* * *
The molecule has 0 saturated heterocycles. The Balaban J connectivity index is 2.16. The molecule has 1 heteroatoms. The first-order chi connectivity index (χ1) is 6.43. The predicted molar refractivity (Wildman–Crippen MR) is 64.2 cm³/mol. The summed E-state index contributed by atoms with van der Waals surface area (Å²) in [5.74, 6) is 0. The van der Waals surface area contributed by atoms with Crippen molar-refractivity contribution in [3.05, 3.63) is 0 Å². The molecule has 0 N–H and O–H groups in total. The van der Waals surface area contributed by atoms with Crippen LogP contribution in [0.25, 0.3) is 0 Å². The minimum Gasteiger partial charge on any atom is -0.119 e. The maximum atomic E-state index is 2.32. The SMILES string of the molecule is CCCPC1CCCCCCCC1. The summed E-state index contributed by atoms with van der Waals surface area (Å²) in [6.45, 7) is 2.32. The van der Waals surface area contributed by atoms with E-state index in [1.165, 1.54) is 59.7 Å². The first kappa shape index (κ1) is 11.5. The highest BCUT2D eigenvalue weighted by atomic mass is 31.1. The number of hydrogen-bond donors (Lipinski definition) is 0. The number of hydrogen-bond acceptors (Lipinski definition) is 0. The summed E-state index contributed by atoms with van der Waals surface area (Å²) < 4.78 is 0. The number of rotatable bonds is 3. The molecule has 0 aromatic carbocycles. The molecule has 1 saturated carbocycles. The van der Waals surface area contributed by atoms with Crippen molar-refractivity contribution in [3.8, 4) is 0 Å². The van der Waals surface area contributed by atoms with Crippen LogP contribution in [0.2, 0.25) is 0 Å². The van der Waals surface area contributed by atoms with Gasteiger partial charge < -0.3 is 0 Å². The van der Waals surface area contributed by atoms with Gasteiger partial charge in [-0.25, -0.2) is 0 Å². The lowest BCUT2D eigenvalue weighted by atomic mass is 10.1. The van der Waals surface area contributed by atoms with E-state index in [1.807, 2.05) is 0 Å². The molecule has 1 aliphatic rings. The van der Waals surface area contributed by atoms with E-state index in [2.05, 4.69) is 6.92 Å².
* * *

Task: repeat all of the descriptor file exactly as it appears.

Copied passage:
The molecule has 0 saturated heterocycles. The Balaban J connectivity index is 2.16. The molecule has 1 heteroatoms. The first-order chi connectivity index (χ1) is 6.43. The predicted molar refractivity (Wildman–Crippen MR) is 64.2 cm³/mol. The summed E-state index contributed by atoms with van der Waals surface area (Å²) in [5.74, 6) is 0. The van der Waals surface area contributed by atoms with Crippen molar-refractivity contribution in [3.05, 3.63) is 0 Å². The molecule has 0 N–H and O–H groups in total. The van der Waals surface area contributed by atoms with Crippen LogP contribution in [0.25, 0.3) is 0 Å². The minimum Gasteiger partial charge on any atom is -0.119 e. The maximum atomic E-state index is 2.32. The SMILES string of the molecule is CCCPC1CCCCCCCC1. The summed E-state index contributed by atoms with van der Waals surface area (Å²) in [6.45, 7) is 2.32. The van der Waals surface area contributed by atoms with E-state index in [1.165, 1.54) is 59.7 Å². The first kappa shape index (κ1) is 11.5. The highest BCUT2D eigenvalue weighted by atomic mass is 31.1. The number of hydrogen-bond donors (Lipinski definition) is 0. The number of hydrogen-bond acceptors (Lipinski definition) is 0. The summed E-state index contributed by atoms with van der Waals surface area (Å²) < 4.78 is 0. The number of rotatable bonds is 3. The molecule has 0 aromatic carbocycles. The molecule has 1 saturated carbocycles. The van der Waals surface area contributed by atoms with Crippen molar-refractivity contribution in [3.8, 4) is 0 Å². The van der Waals surface area contributed by atoms with Crippen LogP contribution in [0.2, 0.25) is 0 Å². The van der Waals surface area contributed by atoms with Gasteiger partial charge < -0.3 is 0 Å². The van der Waals surface area contributed by atoms with Gasteiger partial charge in [-0.25, -0.2) is 0 Å². The lowest BCUT2D eigenvalue weighted by atomic mass is 10.1. The van der Waals surface area contributed by atoms with E-state index in [1.807, 2.05) is 0 Å². The molecule has 1 aliphatic rings. The van der Waals surface area contributed by atoms with E-state index in [2.05, 4.69) is 6.92 Å².